1. Uh, you should realize that any device plugged into the wall with just a 2-wire (no ground wire) cord does exactly this: the chassis is coupled to both hot and neutral through stray capacitance, and tends to float at around the halfway point.

          If you touch that “live” chassis and provide a path to ground, you’re shunting that half line voltage to ground. It’s pretty low current, limited by that stray capacitance. With the capacitance in the line filters in modern SMPS, it amounts to 10-20 microamps. Definitely detectable if you’re paying any attention, but not hazardous.

          Macbooks in particular are an egregious example of this: if you use the “travel” adapter with no ground the computer’s metal chassis wrist pad floats at 50-60V and you get a persistent low-level tingling effect. Most people don’t notice it until you explain it. Maybe they attribute the tingly effect to owning an Apple product, I dunno.

          Another offender is electric blankets: they capacitively couple to you, and if you reach out to touch a grounded object or a partner not under the blanket, you get a tingly feeling in the fingertips. Annoying. Especially to said partner.

          1. “Most people don’t notice it until you explain it. Maybe they attribute the tingly effect to owning an Apple product”

            Why must you ruin the magic with reality? That is just cruel.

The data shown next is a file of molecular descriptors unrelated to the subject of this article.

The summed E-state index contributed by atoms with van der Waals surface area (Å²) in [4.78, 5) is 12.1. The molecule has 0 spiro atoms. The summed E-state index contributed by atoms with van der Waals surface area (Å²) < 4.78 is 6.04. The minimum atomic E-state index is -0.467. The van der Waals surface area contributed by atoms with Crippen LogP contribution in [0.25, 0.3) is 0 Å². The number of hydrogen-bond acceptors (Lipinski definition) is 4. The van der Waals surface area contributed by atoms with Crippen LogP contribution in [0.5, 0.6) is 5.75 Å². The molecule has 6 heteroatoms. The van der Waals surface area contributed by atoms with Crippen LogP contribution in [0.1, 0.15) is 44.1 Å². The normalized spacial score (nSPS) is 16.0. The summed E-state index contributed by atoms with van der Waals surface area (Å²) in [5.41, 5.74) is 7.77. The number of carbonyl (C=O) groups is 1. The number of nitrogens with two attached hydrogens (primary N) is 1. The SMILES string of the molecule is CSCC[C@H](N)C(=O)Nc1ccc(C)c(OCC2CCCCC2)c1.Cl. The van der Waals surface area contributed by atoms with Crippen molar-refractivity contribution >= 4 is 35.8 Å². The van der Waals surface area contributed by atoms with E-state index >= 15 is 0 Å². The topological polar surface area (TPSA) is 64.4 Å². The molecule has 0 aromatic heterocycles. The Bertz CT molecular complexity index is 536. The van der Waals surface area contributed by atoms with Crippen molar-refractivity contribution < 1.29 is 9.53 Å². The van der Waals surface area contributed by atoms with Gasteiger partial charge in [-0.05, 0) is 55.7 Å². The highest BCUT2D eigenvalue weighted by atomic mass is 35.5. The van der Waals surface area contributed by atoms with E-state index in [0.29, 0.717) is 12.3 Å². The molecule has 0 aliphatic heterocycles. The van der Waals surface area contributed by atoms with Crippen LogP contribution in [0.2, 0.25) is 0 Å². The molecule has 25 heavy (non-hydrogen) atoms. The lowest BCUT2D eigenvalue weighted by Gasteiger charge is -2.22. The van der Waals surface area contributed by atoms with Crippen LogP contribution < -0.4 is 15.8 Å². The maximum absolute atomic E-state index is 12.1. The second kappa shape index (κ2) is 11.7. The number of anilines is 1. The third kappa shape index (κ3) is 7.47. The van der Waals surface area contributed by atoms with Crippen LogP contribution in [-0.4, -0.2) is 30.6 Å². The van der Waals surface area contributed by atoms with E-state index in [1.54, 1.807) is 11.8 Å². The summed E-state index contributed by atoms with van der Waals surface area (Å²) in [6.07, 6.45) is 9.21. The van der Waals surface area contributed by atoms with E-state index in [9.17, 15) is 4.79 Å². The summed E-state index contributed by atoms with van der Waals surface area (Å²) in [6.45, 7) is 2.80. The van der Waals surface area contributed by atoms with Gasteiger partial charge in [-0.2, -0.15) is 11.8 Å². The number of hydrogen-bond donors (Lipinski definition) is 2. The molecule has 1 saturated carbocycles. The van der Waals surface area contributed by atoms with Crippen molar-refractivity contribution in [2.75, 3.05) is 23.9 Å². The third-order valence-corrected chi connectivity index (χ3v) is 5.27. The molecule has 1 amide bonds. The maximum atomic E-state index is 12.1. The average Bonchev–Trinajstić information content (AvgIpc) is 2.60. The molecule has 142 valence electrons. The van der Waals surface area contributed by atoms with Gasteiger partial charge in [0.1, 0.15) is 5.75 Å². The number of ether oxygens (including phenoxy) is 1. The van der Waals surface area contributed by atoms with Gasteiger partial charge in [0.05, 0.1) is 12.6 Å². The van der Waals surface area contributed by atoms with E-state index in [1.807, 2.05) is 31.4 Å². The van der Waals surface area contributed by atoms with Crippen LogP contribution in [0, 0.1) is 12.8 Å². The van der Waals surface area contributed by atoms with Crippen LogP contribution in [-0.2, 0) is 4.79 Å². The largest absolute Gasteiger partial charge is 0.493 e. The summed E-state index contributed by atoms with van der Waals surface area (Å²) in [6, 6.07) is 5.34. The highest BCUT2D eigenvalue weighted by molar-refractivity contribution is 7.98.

2. You Americans got the nice end of the deal. I curse Steve/Tim every day as I think a tingly 115 V is just bad design. Definitely not the “Swiss finish” I am accustomed to (and paid for when obtaining this mbp…)

        2. For low frequency, the amount of capacitive coupling isn’t much as the impedance is inverse proportion to frequency. It become more of a problem for a high frequency SMPS.

          A friend of mine told me that his SMPS is tripping GFI, so it is more than tens of uA. I even have him sent me the internal pictures and there wasn’t any irregularity of short cuts on components. Let’s say there are some dangerous ones around.

          Since OP did not specify the cause of the voltage, I do not try to make any non-safe assumptions. If there are sufficient current tohave sparks, then it is more than tens of uA.

          1. The operating frequency of the SMPS is irrelevant, since that frequency does not appear on either the line or the output. SMPS are relevant here only because they usually require much more filtering on their AC input lines than their linear brethren, so typically have much more capacitance between line and chassis ground.

            A GFCI measures only the AC line (source) current difference between the hot and neutral. The SMPS operating frequency has nothing to do with that.

            A GFCI shouldn’t trip at less than 5 mA difference between hot & neutral. If a typical small SMPS is tripping a GFCI then one of them is faulty.

          2. The leakage current is redirected current from EMI filter (common mode choke and Y caps) back to Earth ground. The operating frequency *is* important as you are talking about Y caps may be at tens of nF. If it were switching at 60Hz like transformer, you wouldn’t have this issue.

            You might want to read up on EMI filter design for SMPS to fully understand on this subject. I have done my share.

            The one my friend has a Earth connection and the leakage current flowing into the Earth causes the unbalances that trips the GFI. Don’t assume faulty components when there can be faulty designs out there (i.e. uncertified SMPS).